Itis the effectiveness of the ball possession that offers success to afootball team. Kempe et al. assert that it is the ability of a teamto effectively utilize the ball possession by converting it toshots-on-goal (35). One example of a team that effectively utilizesdominant possession is Bayern Munich Football Club. The club has beenable to advance to the Champions League Finals three times in 4 years(Kempe et al. 35). However, a team that uses a different tactic fromthis is Borrusia Dortmund. Borrusia Dortmund prefers a direct playapproach (Kempe et al. 35). A match between the two teams would seemchaotic and difficult to analyze as both have different measurementsof performance. The study by Kempe et al. revealed that BorrussiaDortmund was the only team that exhibited success from using a directplay approach (39). The analysis shows that the team had an effectiveattacking strategy which shows a successful possession. Thedifference between possessed play and direct play is that direct playseeks to use the least number of passes to find a scoring chancewhile possessed play aims to hold the ball while strategizing on anelaborate attack (Kempe et al. 36). All these tactics are utilized byteams to score goals, while at the same time preventing the oppositeside from scoring goals (Kempe et al. 35).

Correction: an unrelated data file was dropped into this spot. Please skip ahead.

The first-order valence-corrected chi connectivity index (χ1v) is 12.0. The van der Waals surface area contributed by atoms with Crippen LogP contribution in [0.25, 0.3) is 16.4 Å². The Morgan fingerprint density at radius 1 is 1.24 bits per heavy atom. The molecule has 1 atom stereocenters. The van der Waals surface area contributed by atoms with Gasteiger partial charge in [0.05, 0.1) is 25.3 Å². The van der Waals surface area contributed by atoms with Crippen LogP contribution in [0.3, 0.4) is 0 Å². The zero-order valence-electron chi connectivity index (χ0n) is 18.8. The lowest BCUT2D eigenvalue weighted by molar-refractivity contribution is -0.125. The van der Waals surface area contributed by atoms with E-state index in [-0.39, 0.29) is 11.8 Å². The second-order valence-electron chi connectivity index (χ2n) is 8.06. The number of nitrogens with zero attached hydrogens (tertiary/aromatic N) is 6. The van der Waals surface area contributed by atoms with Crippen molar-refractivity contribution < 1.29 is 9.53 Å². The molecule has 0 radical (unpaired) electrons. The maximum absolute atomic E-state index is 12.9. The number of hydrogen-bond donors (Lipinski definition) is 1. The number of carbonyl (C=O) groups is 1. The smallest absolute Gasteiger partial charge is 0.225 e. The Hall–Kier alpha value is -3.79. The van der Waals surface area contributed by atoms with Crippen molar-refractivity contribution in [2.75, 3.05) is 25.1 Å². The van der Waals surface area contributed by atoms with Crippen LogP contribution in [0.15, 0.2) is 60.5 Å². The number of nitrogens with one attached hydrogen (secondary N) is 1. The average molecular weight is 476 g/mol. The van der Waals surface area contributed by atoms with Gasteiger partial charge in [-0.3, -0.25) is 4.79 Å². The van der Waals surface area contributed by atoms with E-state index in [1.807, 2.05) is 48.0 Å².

Severalpieces of research have examined the possession strategies ofdifferent football teams. For instance, Lago-Peñas & Dellalexplore the various critical issues that arise from assertions ofball possession and success. According to Lago-Peñas & Dellal,the concept of successful teams and ball possession has failed toshow the reliability of the methods used to gather the data (94).They posit that the determination of success in teams as a factor ofball possessions should aim to include variables such as location,match status, and quality of the opponents. The variables aresignificant in any performance evaluation of a team as they depictthe actual picture of a particular team’s performance. Similar toJones, James & Mellalieu’s inferences, Lago-Peñas & Dellal(98) note that teams tend to gain possession when they are behind onscores and lose possession when they are winning. The team acquires anew mode of play, direct play, which then uses it to create counterattack opportunities. As a result, Lago-Peñas & Dellal’s studyindicate that possession is influenced by situational variables whichare either created by a team or its opponents.